Where would we be without willow?
Just think how we'd miss it – the ‘thwack' of a leather ball on a willow cricket bat – or the peaceful sight of willow-lined streams and rivers, their leaves trailing gracefully in the slowly moving water. But we are in mid-winter now, what is this talk of lazy afternoons on river bank and village green? Partly this is deliberate, to give you all a little lift through these shortest of days, but also because willow is so versatile that it is a brilliant winter interest tree too. So winter or summer, we really couldn’t do without it!
Many gardeners already value the qualities of a wide range of willow species, some of which are very compact and can bring the delights of willow to the smallest garden. Just think of the fabulous corkscrew stems of the Salix matsudana ‘tortuosa’ that bring so much interest when the leaves are off the trees. Or the wonderful brightly coloured branches of Salix alba ‘Britzensis’. There is also the beauty of the catkins (also known as ‘pussy willow’). Charming to look at and delightful to touch, these are a true harbinger of spring. They produce a delicious, sweet honey fragrance that attracts bees and butterflies, giving you instant biodiversity!
Cut back confidently to guarantee winter colour
The most colourful stems are always the young shoots, so if this is your priority you must cut shoots back vigorously to a little above ground level each spring. This way the tree is kept as a shrub and you are guaranteed a fabulous display in the coming autumn and winter. The coral bark willow (Salix alba ‘Britenzis’) is an excellent choice for this approach, as is Salix alba x fragilis. This salix is very vigorous and produces stems that vary in colour along their length – bright green at their base, orange in the middle and bright red at their tips.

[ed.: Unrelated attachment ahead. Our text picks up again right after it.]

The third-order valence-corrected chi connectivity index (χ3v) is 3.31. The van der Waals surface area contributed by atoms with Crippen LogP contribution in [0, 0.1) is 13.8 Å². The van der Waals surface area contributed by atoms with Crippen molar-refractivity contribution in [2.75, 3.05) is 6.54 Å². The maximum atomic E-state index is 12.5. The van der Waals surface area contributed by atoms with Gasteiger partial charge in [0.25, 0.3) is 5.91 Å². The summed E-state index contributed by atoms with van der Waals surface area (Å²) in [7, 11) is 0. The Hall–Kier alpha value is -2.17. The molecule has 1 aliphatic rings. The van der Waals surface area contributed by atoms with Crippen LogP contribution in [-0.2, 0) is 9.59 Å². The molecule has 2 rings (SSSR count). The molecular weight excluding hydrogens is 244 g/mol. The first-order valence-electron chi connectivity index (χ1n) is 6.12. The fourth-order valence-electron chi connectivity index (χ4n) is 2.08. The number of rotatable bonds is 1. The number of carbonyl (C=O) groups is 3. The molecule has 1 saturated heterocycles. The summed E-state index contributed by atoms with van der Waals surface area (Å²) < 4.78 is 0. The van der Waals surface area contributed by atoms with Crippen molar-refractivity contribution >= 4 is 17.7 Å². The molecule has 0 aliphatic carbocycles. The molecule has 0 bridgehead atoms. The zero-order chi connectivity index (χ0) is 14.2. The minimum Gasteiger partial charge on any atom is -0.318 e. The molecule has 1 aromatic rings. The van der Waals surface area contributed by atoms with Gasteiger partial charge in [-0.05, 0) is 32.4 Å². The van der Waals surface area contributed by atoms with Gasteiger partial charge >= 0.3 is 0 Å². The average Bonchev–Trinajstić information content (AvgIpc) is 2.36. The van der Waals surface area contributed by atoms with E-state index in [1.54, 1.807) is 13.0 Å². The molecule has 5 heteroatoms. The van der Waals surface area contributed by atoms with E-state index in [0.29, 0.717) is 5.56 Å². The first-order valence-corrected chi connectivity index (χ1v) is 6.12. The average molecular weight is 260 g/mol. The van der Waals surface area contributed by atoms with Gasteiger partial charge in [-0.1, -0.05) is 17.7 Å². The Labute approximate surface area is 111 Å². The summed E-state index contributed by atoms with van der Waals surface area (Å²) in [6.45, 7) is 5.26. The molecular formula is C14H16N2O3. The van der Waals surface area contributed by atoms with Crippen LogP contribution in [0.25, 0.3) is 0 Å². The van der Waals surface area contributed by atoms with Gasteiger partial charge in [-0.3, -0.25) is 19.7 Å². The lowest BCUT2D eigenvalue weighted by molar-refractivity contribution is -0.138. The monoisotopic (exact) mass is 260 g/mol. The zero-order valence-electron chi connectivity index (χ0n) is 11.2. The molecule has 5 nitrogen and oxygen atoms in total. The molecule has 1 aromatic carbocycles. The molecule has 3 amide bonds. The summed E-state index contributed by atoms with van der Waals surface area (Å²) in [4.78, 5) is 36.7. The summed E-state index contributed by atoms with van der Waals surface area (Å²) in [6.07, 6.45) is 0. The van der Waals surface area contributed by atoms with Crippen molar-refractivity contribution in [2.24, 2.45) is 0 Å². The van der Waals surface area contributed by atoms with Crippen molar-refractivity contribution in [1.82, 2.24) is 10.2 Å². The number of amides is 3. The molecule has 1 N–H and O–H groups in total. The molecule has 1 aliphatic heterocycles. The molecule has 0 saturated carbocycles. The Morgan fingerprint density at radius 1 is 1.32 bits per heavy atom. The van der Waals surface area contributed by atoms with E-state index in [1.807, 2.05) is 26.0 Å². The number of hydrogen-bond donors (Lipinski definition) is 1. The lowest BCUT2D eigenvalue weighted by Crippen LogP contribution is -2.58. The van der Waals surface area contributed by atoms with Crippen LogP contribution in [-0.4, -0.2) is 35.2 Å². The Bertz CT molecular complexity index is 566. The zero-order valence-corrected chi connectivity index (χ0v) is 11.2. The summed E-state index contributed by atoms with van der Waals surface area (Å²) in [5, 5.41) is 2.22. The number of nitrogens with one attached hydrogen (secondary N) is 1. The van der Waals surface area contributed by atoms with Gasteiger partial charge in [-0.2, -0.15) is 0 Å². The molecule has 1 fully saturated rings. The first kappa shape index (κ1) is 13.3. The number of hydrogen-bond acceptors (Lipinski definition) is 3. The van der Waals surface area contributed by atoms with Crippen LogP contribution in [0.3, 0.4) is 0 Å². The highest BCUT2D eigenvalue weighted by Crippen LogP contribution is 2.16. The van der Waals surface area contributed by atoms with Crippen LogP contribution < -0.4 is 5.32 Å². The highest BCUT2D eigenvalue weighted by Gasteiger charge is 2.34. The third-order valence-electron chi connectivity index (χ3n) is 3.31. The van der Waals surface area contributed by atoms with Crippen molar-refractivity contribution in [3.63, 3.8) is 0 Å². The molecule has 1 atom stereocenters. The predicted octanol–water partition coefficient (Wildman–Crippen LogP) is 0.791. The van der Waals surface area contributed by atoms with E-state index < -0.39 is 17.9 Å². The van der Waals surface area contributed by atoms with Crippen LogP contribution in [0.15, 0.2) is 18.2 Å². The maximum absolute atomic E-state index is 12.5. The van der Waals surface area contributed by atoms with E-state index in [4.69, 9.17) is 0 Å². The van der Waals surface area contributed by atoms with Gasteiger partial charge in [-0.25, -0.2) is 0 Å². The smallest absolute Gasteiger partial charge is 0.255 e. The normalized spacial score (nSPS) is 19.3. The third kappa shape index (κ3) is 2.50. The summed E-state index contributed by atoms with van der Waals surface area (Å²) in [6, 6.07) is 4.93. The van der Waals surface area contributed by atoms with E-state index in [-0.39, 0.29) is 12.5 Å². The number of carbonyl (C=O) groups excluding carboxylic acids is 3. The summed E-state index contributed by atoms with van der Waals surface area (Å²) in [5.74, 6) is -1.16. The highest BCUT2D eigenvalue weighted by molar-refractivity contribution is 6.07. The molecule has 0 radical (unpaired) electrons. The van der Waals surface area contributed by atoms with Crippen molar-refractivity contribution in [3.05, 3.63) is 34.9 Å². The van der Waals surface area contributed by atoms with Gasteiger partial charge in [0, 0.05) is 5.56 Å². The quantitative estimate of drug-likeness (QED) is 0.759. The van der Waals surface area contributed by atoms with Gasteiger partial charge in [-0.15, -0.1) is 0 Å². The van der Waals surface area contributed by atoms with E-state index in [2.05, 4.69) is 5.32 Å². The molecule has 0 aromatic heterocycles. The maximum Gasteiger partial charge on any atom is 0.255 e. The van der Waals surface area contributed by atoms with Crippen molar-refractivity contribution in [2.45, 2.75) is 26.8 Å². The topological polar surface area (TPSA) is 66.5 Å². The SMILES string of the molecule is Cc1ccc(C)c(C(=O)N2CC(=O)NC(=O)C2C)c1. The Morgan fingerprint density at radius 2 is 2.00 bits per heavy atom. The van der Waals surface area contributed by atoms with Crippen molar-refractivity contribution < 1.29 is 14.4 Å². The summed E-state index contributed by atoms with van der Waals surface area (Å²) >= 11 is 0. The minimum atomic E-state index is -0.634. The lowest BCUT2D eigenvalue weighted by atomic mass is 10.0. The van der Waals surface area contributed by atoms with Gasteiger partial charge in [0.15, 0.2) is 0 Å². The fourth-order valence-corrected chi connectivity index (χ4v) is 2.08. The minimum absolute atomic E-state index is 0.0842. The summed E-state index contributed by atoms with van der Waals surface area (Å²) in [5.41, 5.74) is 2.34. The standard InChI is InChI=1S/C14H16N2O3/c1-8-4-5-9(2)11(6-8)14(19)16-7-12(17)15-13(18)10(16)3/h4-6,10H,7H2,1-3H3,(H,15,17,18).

Many willows that you buy in garden centres are grafted onto rootstocks of specific heights – for example Salix integra ‘Hakuro-nishiki’ or ‘Kilmarnock’. Both of these are widely available and ideal for smaller spaces. ‘Kilmarnock’ is renowned for its yellow-grey catkins which bloom from March to May and both this and Salix matsudana ‘tortuosa’ will fit into almost any garden.
Willows are tough. They thrive on wet, heavy soils and need little attention apart from the pruning described above. There is the added bonus that you can use the stems that you prune for indoor decoration, perhaps as part of your flower arrangements.
Interesting to know:
- Salix caprea is one of the more widespread willows. It is known as the ‘goat willow’ because historically it was an important food source for goats. The buds (pussy willow) are very attractive, covered with a silvery thick coat. Leaves are large and elliptical with grey-white hairs on their undersides.
- Willow bark was used in the past as an effective remedy for rheumatism and gout. The bark contains traces of salicin which is the main ingredient of asprin and apparently simply chewing a piece of bark can relieve pain.
- Willows are a very distinctive element of certain UK landscapes (think of the willows growing on the Somerset Levels). They are also hallmarks of the Dutch and Flemish landscape too, as you can see in may of the paintings of the ‘Old Masters’.
- Once pollarded, willows should be pruned back regularly, otherwise the branches can grow too heavy and split the tree apart under their weight.
- Willows are the perfect habitat for may birds, mammals, bats and insects. The branches and trunk (which in older trees may be hollow) provide shelter, nesting places and even food.